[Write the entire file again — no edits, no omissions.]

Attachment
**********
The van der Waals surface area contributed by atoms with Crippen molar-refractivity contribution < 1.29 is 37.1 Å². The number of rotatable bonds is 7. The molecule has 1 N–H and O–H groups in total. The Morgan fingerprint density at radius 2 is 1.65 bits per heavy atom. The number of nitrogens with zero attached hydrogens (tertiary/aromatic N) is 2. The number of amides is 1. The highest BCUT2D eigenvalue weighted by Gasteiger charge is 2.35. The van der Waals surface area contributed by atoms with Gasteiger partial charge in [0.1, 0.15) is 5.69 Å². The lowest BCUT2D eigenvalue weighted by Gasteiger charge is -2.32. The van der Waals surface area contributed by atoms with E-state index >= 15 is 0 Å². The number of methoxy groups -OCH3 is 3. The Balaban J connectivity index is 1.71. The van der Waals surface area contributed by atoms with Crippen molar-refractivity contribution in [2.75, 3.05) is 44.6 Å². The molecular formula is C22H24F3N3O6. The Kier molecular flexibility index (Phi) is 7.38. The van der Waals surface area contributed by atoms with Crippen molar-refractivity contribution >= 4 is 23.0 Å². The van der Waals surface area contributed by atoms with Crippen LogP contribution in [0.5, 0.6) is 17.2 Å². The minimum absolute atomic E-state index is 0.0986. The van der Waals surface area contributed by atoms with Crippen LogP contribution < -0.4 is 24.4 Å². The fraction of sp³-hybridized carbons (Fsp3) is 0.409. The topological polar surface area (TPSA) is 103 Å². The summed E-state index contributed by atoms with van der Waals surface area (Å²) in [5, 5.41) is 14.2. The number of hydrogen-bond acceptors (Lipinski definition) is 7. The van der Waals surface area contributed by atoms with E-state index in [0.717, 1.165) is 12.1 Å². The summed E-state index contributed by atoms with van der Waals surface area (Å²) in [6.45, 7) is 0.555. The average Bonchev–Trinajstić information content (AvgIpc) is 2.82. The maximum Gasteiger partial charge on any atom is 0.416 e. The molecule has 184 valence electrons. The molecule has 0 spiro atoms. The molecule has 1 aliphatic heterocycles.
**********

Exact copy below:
The van der Waals surface area contributed by atoms with Crippen molar-refractivity contribution < 1.29 is 37.1 Å². The number of rotatable bonds is 7. The molecule has 1 N–H and O–H groups in total. The Morgan fingerprint density at radius 2 is 1.65 bits per heavy atom. The number of nitrogens with zero attached hydrogens (tertiary/aromatic N) is 2. The number of amides is 1. The highest BCUT2D eigenvalue weighted by Gasteiger charge is 2.35. The van der Waals surface area contributed by atoms with Gasteiger partial charge in [0.1, 0.15) is 5.69 Å². The lowest BCUT2D eigenvalue weighted by Gasteiger charge is -2.32. The van der Waals surface area contributed by atoms with E-state index >= 15 is 0 Å². The number of methoxy groups -OCH3 is 3. The Balaban J connectivity index is 1.71. The van der Waals surface area contributed by atoms with Crippen molar-refractivity contribution in [2.75, 3.05) is 44.6 Å². The molecular formula is C22H24F3N3O6. The Kier molecular flexibility index (Phi) is 7.38. The van der Waals surface area contributed by atoms with Crippen molar-refractivity contribution >= 4 is 23.0 Å². The van der Waals surface area contributed by atoms with Crippen LogP contribution in [0.5, 0.6) is 17.2 Å². The minimum absolute atomic E-state index is 0.0986. The van der Waals surface area contributed by atoms with Crippen LogP contribution < -0.4 is 24.4 Å². The fraction of sp³-hybridized carbons (Fsp3) is 0.409. The topological polar surface area (TPSA) is 103 Å². The summed E-state index contributed by atoms with van der Waals surface area (Å²) in [5, 5.41) is 14.2. The number of hydrogen-bond acceptors (Lipinski definition) is 7. The van der Waals surface area contributed by atoms with E-state index in [0.717, 1.165) is 12.1 Å². The summed E-state index contributed by atoms with van der Waals surface area (Å²) in [6.45, 7) is 0.555. The average Bonchev–Trinajstić information content (AvgIpc) is 2.82. The maximum Gasteiger partial charge on any atom is 0.416 e. The molecule has 184 valence electrons. The molecule has 0 spiro atoms. The molecule has 1 aliphatic heterocycles.